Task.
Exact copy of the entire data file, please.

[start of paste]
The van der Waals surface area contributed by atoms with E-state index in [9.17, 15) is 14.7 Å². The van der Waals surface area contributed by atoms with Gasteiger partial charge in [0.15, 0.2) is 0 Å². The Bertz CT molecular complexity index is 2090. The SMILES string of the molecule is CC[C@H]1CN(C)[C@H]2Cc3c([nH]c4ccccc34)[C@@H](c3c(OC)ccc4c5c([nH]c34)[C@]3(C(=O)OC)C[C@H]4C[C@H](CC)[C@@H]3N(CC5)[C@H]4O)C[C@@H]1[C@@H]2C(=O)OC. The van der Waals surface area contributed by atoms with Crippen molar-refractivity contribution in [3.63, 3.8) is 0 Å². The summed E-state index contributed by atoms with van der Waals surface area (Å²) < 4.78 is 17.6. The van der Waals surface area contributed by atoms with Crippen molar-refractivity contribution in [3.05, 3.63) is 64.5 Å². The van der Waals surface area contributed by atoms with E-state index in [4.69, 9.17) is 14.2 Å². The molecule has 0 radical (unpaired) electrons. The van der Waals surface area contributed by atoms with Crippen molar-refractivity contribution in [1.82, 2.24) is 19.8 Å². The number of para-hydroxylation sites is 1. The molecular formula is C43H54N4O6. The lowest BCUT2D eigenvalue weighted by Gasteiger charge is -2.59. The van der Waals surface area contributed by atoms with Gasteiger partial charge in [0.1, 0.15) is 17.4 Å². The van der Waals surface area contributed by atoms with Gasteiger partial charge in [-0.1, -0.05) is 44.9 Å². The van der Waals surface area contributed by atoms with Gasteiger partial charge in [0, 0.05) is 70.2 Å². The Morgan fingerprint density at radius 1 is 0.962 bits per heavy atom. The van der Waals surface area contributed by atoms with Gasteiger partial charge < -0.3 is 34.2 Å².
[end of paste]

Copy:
The van der Waals surface area contributed by atoms with E-state index in [9.17, 15) is 14.7 Å². The van der Waals surface area contributed by atoms with Gasteiger partial charge in [0.15, 0.2) is 0 Å². The Bertz CT molecular complexity index is 2090. The SMILES string of the molecule is CC[C@H]1CN(C)[C@H]2Cc3c([nH]c4ccccc34)[C@@H](c3c(OC)ccc4c5c([nH]c34)[C@]3(C(=O)OC)C[C@H]4C[C@H](CC)[C@@H]3N(CC5)[C@H]4O)C[C@@H]1[C@@H]2C(=O)OC. The van der Waals surface area contributed by atoms with Crippen molar-refractivity contribution in [3.63, 3.8) is 0 Å². The summed E-state index contributed by atoms with van der Waals surface area (Å²) < 4.78 is 17.6. The van der Waals surface area contributed by atoms with Crippen molar-refractivity contribution in [3.05, 3.63) is 64.5 Å². The van der Waals surface area contributed by atoms with E-state index in [4.69, 9.17) is 14.2 Å². The molecule has 0 radical (unpaired) electrons. The van der Waals surface area contributed by atoms with Crippen molar-refractivity contribution in [1.82, 2.24) is 19.8 Å². The number of para-hydroxylation sites is 1. The molecular formula is C43H54N4O6. The lowest BCUT2D eigenvalue weighted by Gasteiger charge is -2.59. The van der Waals surface area contributed by atoms with Gasteiger partial charge in [0.1, 0.15) is 17.4 Å². The van der Waals surface area contributed by atoms with Gasteiger partial charge in [-0.1, -0.05) is 44.9 Å². The van der Waals surface area contributed by atoms with Gasteiger partial charge in [0, 0.05) is 70.2 Å². The Morgan fingerprint density at radius 1 is 0.962 bits per heavy atom. The van der Waals surface area contributed by atoms with Gasteiger partial charge < -0.3 is 34.2 Å².